“Where have I been all your life?
Sitting on fences, a Novocain for all the senses
Another year will pass us by
Making sense of nothing in defense of something
I laughed too late and dug myself into a grave”
7:58 AM 3rd floor
Filling out more health history paperwork. I can fill these things out in my sleep. I love how on the MRI questionnaire, they ask if you’ve had surgery (yes, or no) and if so, “list.” The space given for “list” is tiny. It always makes me laugh, though I would hope that most people check ‘no.’ I’ve developed a special method of providing all of my past surgeries using a tiny shorthand to squeeze all the info into the single spaced line provided, despite knowing that no one ever looks at these things. This morning I am distracted by one of the receptionists at the radiology desk. She is really really pretty, her smile is friendly, her voice is amazing and she’s dressed up like people just don’t generally do much anymore. Why do I have such a thing for medical receptionists? I spent a good part of last summer trying to win over my nephrologists’ receptionist who also happened to be in the bowling league I temporarily joined. That didn’t go well, and now, I’m sure that my constant glancing at this receptionist over the top of the clipboard in my hand is completely creeping her out. I’m waiting for a quiet moment to return the useless form to her, but the steady stream of fellow scan patients keep flowing in. It seems odd to me that there are so many people scheduled for MRI’s, CT scans, ultrasounds, PET Scans, and the like and that the waiting room was designed to only allow for a few feet of space for patients to wait in line between the “Stop Here for Patient Confidentiality” sign and the door into the clinic (Really? Like we can’t hear any conversation from 4 feet away? Is this TV world where side conversations seem to go unnoticed by people in the same room?). It amazes and saddens me that these places are so busy at all.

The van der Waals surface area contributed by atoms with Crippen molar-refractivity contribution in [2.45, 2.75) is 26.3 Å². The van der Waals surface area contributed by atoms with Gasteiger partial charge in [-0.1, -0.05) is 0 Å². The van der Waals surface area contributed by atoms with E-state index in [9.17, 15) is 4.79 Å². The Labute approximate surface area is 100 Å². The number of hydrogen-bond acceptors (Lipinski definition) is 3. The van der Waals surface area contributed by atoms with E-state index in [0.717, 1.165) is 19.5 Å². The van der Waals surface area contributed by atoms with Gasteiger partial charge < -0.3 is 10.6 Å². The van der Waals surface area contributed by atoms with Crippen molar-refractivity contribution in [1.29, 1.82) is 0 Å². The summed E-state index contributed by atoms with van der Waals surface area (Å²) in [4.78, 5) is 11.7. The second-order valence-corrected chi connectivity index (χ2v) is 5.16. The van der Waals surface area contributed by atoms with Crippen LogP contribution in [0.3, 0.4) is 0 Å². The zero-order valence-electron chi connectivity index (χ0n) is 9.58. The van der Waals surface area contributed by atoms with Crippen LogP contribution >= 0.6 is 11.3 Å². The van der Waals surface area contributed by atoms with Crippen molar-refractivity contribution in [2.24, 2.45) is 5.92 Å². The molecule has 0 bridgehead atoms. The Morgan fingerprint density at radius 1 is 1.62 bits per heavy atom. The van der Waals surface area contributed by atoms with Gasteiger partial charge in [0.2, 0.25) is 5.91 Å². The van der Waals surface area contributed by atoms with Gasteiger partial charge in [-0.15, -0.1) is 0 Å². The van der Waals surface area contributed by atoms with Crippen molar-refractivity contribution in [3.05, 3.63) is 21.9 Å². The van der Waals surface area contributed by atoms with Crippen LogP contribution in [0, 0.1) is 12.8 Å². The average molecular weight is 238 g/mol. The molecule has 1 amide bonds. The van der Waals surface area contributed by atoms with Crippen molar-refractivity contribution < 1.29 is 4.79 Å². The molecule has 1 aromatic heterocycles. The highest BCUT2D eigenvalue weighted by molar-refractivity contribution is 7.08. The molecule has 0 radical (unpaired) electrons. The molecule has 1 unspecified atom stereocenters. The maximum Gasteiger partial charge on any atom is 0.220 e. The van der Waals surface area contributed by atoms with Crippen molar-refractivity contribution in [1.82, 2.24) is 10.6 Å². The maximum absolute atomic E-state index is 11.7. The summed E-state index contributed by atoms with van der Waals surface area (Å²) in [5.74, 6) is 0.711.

8:16 AM 3rd floor
The MRI tech brought me to the changing room area, where I would normally dump all of my things and climb into my favorite tie-in-the-back dressing gown and a pair of grey grippy socks. Instead I was told to wait here until the radiologist could come ask me some questions. After all of these years, I don’t think I’ve actually ever spoken with a radiologist. I normally deal with the techs and those dreamy receptionists. One other person has already gotten started, as one of the eight changing rooms has clothes piled up on the bench. I’m sitting directly across from the clothes in the room opposite with the curtain open wondering why this person didn’t use one of the lockers that are provided. I’m also wondering if I should be using one of the lockers. Maybe I misunderstood? Maybe I’m supposed to be getting changed? They didn’t give me a gown. An attractive blond woman, the apparent owner of the clothes, strides by from the scanning area and is startled by my presence as she catches sight of me in her periphery. Once again, I feel like an unbelievable creep, sitting silently in a changing room with the curtain open. It’s unfortunate, because I’m harmless and was placed here through circumstance. Somehow, I don’t think it would’ve helped my case if I had sat in here with the curtain drawn. I’ll just keep my head lowered writing this while I wait for the radiologist. The woman across the way changes quickly and rushes out the door. Maybe security will greet me soon instead.
9:57 AM 1st floor
Another MRI done. This one was quicker than usual. Maybe advances in technology are finally speeding these things up. The jackhammer noises seem a little softer around the edges. I used to imagine that these sounds were a source of inspiration for the old industrial bands I used to like so much back in the late 80s and early 90s and that I could hear music inside the noise. The vice grip cage around the head and claustrophobic oppression of the machine have not changed, however, which leaves the oppression and discomfort at high levels. After doing these things for the last 20 plus years though, I just doze off nowadays.
My new receptionist crush was not at the desk once I was released. I was going to ask her to validate my parking (I remember when I used to love turning almost any sentence into terrible double entendres), in lieu of actually asking her out or engaging her in any kind of personal way in order to save her from my general terribleness. Too bad. Now do I go grab a quick bite to eat at the café or keep sitting around in the lobby unintentionally spooking out more innocent bystanders? Since the IV contrast always leaves me feeling full and mildly nauseous, I think I’ll keep writing until my next appointment.